Satellite Data Applications for Fire Science
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Each year, wildland fires burn millions of acres of America's forests, shrub lands, and grasslands. Vaiations in burn severity and effects of fire are functions of landscape and ecoswystem diversity. Understanding such variations in relationship to land management practices requires the collection of large quantities of geospatial data following major fires. Systematic satellite mapping with calibrated algorithms can deliver reliable information about burn perimeter and variations in burn severity.
The U.S. Geological Survey (USGS) is responding to fire science and management communities' needs for techniques, data, and map products in support of cohesive fire management prioritization and planning across the country. These burn severity data products can be used along with the National Elevation Dataset (NED), available from the USGS EROS Data Center at http://ned.usgs.gov
A cooperative project between the National Park Service and the U.S. Geological Survey has developed the capability to routinely map burn severity patterns and changes over time within a fire and deliver standardized map products to NPS park managers and fire ecologists.
The Joint Fire Science Program is supporting a research activity on satellite mapping of burn severity. This research is highly relevant to both science and land management communities, as it seeks to evaluate a robust, consistent burn-severity mapping algorithm for baseline inventory and mapping. By validating the mapping algorithm in different ecosystems throughout the country, with different fire histories, and vegetation effects over time, we ensure a sound science basis for our overall goal of an operational, standardized burn area mapping in support of land management and scientific investigation.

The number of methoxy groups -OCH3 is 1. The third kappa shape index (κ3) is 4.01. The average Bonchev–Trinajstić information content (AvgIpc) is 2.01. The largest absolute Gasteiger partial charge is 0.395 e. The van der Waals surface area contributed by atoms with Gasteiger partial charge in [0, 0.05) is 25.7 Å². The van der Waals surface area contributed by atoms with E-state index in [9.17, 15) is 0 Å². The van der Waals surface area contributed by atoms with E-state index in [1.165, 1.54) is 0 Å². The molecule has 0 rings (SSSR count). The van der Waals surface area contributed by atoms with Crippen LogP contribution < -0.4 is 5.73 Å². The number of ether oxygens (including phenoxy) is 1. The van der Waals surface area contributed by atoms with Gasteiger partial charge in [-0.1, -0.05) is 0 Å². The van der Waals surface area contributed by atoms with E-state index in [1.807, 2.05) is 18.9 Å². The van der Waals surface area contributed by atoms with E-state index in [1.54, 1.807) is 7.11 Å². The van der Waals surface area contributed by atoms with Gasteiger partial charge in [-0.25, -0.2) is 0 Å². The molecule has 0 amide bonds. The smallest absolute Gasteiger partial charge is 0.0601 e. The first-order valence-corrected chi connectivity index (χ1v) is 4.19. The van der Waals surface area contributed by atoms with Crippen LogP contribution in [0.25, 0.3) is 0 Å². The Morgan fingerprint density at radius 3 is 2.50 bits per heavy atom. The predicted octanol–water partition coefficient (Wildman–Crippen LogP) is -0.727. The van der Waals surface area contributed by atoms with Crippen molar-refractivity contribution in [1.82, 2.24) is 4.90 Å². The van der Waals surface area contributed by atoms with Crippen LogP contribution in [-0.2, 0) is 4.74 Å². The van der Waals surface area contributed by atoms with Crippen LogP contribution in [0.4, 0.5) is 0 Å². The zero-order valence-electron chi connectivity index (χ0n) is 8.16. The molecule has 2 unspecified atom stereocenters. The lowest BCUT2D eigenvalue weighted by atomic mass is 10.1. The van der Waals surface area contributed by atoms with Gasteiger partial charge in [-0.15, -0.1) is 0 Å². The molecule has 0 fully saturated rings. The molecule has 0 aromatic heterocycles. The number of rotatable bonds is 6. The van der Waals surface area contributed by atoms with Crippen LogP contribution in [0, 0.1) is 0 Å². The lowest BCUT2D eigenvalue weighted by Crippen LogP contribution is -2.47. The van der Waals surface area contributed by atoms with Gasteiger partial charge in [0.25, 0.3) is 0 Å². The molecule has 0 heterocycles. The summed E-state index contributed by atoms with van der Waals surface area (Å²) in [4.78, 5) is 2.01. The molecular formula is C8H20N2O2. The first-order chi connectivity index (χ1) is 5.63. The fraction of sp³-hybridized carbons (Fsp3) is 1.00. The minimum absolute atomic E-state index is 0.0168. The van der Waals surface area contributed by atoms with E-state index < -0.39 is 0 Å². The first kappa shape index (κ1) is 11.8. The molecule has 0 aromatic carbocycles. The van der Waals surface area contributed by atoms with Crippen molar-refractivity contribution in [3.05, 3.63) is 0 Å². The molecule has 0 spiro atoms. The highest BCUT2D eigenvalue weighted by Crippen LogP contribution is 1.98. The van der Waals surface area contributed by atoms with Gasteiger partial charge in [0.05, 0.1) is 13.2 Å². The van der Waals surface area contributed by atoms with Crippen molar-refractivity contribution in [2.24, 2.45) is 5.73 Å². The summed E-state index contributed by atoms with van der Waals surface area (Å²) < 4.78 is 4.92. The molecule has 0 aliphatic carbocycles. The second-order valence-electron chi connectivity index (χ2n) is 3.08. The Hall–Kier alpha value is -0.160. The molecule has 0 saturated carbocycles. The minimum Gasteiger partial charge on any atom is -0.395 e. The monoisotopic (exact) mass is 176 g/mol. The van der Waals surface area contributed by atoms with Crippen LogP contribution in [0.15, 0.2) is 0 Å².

Fire history is an important consideration in any fire or land management planning process. The National Park Service and the U. S. Geological Survey developed a technique to quickly map burn severity using temporal analysis of satellite data. As a pilot study, a burn severity atlas was developed for the Mesa Verde National Park, which experienced major fires in 1959, 1972, 1989, 1996, 2000 and 2002. Historical Landsat data acquired in 1973, 1989, 1996, 2000, and 2002 were used to compile the atlas.
Improved understanding of fire history provides officials the opportunity to better manage a park’s landscape. A number of management practices can benefit from a fire atlas:
Burn Mapping Application
Satellite data analysis was used to derive this color-coded image of burn severity on the Bircher and Pony fires. Note how the (larger) Bircher fire was controlled on the west by the 1996 Chapin fire and, the reduced severity within the perimeters of previous fires (Moccasin Mesa, 1972 and Morefield, 1959). These observations show that historical fires affect the behavior and intensity of subsequent fires. Also note areas within the Morefield fire that burned at higher severity. The perimeter only shows the extent of the fire and not the severity within it. This information is of important when planning fire fighting safety zones.